This week. Wow.
Your (little) brother developed a nasty-looking rash in an odd place. While meeting with a specialist for his reflux issues this week, she noticed and suggested I get it tested for Strep. Huh?
In short, your adorable, perfect, happily content (except for the two weeks of intense and unsatisfied itchiness) has Strep. In a place where one should never, ever have Strep.
Thankfully, it's not like having Strep Throat. He really isn't "sick" at all, just some unsavory red spots and some antibiotics, and a mommy who feels really, really bad.
So when your (older) brother woke up Friday morning with a fever and a sore throat, I immediately asked Google if it were possible for strep in location "X" to turn into Strep in location "Y" on someone else. It is.
I called the doctor, who called in the Amoxicillin I waited in line at the pharmacy counter for the second time in as many days and by the time I got home to give him his first dose, a new symptom had reared its ugly head. Painful, blistering sores all over the inside of his mouth. Reluctantly, I consulted Google while I waited for the doctor to call back. Again. We ended up driving in for the last open slot of the weekend for the confirmation. Hand, foot, and mouth disease. Huh?
The doctor explained that this was a virus, capable of producing an impressive fever and typically, three to four days of intense, painful sores all over one's hands, feet, and mouth. He went on to say that its pretty rampant at day cares and preschools, and that he was "shocked" we hadn't gotten it yet, offering an apologetic chuckle.
Sarcastically, I thanked him for his diagnosis and knowing better, asked...well begged for a prescription of some kind, reminding him of my six week old at home. He repeated that antibiotics don't work on viral infections, and told me to keep them in separate rooms. As I picked up my increasingly uncomfortable and lethargic five year old and headed for the parking lot, he patted me on the back. "Good luck."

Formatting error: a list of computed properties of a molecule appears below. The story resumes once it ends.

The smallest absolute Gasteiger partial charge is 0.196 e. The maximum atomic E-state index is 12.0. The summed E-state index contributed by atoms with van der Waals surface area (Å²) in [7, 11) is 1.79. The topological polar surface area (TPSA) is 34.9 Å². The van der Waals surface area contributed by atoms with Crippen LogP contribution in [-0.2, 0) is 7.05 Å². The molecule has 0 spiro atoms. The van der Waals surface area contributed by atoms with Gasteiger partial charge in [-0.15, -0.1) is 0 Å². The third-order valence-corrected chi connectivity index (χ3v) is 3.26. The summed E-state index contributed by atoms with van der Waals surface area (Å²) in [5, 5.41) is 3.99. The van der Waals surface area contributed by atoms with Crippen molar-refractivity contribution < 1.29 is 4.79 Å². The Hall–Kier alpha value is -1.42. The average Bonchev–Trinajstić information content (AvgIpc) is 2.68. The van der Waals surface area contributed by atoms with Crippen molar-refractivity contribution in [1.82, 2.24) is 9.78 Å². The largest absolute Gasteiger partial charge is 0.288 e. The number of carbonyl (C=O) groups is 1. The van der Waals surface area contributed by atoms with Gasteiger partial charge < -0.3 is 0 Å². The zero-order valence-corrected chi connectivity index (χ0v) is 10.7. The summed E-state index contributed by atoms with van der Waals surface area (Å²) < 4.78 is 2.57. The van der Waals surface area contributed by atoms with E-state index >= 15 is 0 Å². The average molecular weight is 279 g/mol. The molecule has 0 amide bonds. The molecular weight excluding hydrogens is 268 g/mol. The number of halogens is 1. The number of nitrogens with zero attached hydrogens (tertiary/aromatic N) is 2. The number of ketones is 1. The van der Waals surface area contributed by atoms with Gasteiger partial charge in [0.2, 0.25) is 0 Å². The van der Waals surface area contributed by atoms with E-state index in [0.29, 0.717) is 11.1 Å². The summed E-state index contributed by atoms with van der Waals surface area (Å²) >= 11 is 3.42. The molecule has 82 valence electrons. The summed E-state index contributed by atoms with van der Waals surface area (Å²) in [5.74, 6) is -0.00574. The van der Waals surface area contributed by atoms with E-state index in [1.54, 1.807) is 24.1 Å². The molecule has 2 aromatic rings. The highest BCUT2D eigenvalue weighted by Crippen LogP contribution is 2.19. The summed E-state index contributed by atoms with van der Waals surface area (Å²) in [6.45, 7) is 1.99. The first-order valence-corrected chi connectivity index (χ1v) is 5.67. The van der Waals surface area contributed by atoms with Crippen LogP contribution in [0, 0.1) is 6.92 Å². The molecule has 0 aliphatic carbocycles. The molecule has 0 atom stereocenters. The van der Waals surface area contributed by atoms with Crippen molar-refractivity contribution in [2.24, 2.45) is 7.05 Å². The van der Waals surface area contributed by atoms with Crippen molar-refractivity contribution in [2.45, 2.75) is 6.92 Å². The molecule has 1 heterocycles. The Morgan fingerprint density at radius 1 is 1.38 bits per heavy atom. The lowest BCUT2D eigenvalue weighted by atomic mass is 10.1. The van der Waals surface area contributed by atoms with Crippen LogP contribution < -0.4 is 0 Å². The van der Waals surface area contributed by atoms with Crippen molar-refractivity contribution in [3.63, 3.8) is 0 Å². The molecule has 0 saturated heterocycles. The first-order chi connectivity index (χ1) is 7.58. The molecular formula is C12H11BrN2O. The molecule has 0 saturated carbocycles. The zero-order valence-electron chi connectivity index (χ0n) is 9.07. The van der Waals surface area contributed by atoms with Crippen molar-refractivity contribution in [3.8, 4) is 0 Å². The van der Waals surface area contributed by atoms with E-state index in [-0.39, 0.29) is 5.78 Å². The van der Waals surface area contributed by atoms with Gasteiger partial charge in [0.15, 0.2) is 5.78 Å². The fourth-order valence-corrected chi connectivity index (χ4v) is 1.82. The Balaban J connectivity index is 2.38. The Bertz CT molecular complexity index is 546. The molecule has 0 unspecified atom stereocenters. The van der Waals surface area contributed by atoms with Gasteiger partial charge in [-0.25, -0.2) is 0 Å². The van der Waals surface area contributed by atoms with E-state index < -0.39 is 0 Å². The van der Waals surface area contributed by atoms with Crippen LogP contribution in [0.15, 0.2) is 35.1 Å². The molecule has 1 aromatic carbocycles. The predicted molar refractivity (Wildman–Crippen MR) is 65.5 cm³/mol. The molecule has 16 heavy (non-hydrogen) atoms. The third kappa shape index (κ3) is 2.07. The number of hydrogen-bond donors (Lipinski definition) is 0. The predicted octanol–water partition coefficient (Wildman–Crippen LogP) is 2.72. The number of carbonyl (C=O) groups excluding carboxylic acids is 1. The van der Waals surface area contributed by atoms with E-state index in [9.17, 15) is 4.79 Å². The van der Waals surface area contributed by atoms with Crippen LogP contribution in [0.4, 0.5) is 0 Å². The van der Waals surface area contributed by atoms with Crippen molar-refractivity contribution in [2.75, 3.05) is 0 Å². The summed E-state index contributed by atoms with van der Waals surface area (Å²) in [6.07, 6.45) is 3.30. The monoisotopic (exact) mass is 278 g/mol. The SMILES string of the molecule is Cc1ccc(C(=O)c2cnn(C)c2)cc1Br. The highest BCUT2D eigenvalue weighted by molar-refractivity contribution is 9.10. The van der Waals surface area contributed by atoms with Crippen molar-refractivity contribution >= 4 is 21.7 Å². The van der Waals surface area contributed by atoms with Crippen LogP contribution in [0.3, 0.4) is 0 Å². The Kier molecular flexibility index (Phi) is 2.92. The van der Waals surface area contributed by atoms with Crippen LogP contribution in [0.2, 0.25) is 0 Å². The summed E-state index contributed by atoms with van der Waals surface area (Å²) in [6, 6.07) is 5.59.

So here we are. Day three of quarantine. One boy and one parent in one room, the other in another down the hall. Sanitize and switch. Console and rotate. Twenty four seven.
Friday night was bad. After an hour of snuggling and soft, painful whimpers, your older brother fell asleep in my arms. Gently, I lay his head onto his pillow and made my way to the living room. Your father had just given your (little) brother his antibiotic and sat down next to me. After thirty minutes the shrieking began.
I'm not sure I can do it justice, the feeling you get as a parent when your child is in pain and there is nothing you can do to help. He was sitting up in bed, barely conscious, shaking, crying and covering his mouth as if to cradle the pain. As if it would help.
We had given him his medicine an hour before, so there was nothing more to do but to hold him as he cried. Two hours passed and he finally gave in, falling asleep and continuing to moan throughout the night. I laid there next to him, listening helplessly and waking to feed the baby at two, and switching places with your father for the remainder of the night.
The next morning your poor brother stared at his donut and cried. And I had to leave the room because I was ready to do the same.
I wanted it to be Strep. On the way to the doctor it's all I could think about. Strep is familiar. It's common. We know Strep. Strep is do-able.
But it wasn't Strep. It was this awful, horrid other thing. And we weren't prepared and there is no medicine and there was nothing I could do but watch.
I think back to when you died, how intense the pain was then. How systemic. How nothing helped. How sometimes it hurt so bad that I went numb, to the outside world, to every over-the-counter remedy and well-meaning friend. How there was no antiviral, no magic drug to make it better. How you have to suffer. To endure. How you have to feel the extent of the pain. Every single drop, until the smiles don't sting.
And I wish it were better understood, that some pain can't be lessened and some sadness never leaves. That the blistering, festering tissues scar, until eventually you can swallow again but the remnants remain. And one day something snags and they open again, as gaping and as vulnerable as the day it began. And it can't be fixed. Shouldn't be.
And as much as it breaks your heart, all one can do is climb into bed beside it. Holding tight, until the wailing stops.